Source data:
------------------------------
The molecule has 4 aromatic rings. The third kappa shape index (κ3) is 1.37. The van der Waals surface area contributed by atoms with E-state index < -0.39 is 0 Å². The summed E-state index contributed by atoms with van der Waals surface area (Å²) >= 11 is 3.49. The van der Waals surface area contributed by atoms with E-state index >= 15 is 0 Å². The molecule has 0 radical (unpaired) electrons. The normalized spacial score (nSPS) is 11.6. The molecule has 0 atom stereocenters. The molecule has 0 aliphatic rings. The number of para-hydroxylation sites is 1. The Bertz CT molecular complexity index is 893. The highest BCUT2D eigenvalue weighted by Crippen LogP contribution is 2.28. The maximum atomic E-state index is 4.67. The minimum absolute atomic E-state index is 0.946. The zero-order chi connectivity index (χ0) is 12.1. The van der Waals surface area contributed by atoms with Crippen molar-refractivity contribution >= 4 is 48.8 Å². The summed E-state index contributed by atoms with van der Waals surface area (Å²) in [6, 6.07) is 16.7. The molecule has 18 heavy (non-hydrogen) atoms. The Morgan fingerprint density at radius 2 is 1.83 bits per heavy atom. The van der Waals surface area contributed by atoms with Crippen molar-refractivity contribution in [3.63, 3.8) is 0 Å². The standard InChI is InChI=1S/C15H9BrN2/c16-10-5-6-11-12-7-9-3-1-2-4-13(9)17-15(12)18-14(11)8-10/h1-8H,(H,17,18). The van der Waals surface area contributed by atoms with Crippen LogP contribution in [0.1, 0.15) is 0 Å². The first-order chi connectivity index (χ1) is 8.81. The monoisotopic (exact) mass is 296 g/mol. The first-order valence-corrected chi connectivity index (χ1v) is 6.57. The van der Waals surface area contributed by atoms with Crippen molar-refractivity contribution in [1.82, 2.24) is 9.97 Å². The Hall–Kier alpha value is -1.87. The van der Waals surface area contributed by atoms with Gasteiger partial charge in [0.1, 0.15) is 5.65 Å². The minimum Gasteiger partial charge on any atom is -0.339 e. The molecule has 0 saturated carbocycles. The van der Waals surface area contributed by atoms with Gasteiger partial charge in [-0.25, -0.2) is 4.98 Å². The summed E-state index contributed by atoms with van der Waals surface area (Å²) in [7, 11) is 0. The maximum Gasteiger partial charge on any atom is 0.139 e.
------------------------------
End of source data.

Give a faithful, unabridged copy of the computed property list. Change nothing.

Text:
The molecule has 4 aromatic rings. The third kappa shape index (κ3) is 1.37. The van der Waals surface area contributed by atoms with E-state index < -0.39 is 0 Å². The summed E-state index contributed by atoms with van der Waals surface area (Å²) >= 11 is 3.49. The van der Waals surface area contributed by atoms with E-state index >= 15 is 0 Å². The molecule has 0 radical (unpaired) electrons. The normalized spacial score (nSPS) is 11.6. The molecule has 0 atom stereocenters. The molecule has 0 aliphatic rings. The number of para-hydroxylation sites is 1. The Bertz CT molecular complexity index is 893. The highest BCUT2D eigenvalue weighted by Crippen LogP contribution is 2.28. The maximum atomic E-state index is 4.67. The minimum absolute atomic E-state index is 0.946. The zero-order chi connectivity index (χ0) is 12.1. The van der Waals surface area contributed by atoms with Crippen molar-refractivity contribution >= 4 is 48.8 Å². The summed E-state index contributed by atoms with van der Waals surface area (Å²) in [6, 6.07) is 16.7. The molecule has 18 heavy (non-hydrogen) atoms. The Morgan fingerprint density at radius 2 is 1.83 bits per heavy atom. The van der Waals surface area contributed by atoms with Crippen molar-refractivity contribution in [3.63, 3.8) is 0 Å². The standard InChI is InChI=1S/C15H9BrN2/c16-10-5-6-11-12-7-9-3-1-2-4-13(9)17-15(12)18-14(11)8-10/h1-8H,(H,17,18). The van der Waals surface area contributed by atoms with Crippen LogP contribution in [0.1, 0.15) is 0 Å². The first-order chi connectivity index (χ1) is 8.81. The monoisotopic (exact) mass is 296 g/mol. The first-order valence-corrected chi connectivity index (χ1v) is 6.57. The van der Waals surface area contributed by atoms with Crippen molar-refractivity contribution in [1.82, 2.24) is 9.97 Å². The Hall–Kier alpha value is -1.87. The van der Waals surface area contributed by atoms with Gasteiger partial charge in [0.1, 0.15) is 5.65 Å². The minimum Gasteiger partial charge on any atom is -0.339 e. The molecule has 0 saturated carbocycles. The van der Waals surface area contributed by atoms with Gasteiger partial charge in [-0.25, -0.2) is 4.98 Å². The summed E-state index contributed by atoms with van der Waals surface area (Å²) in [7, 11) is 0. The maximum Gasteiger partial charge on any atom is 0.139 e.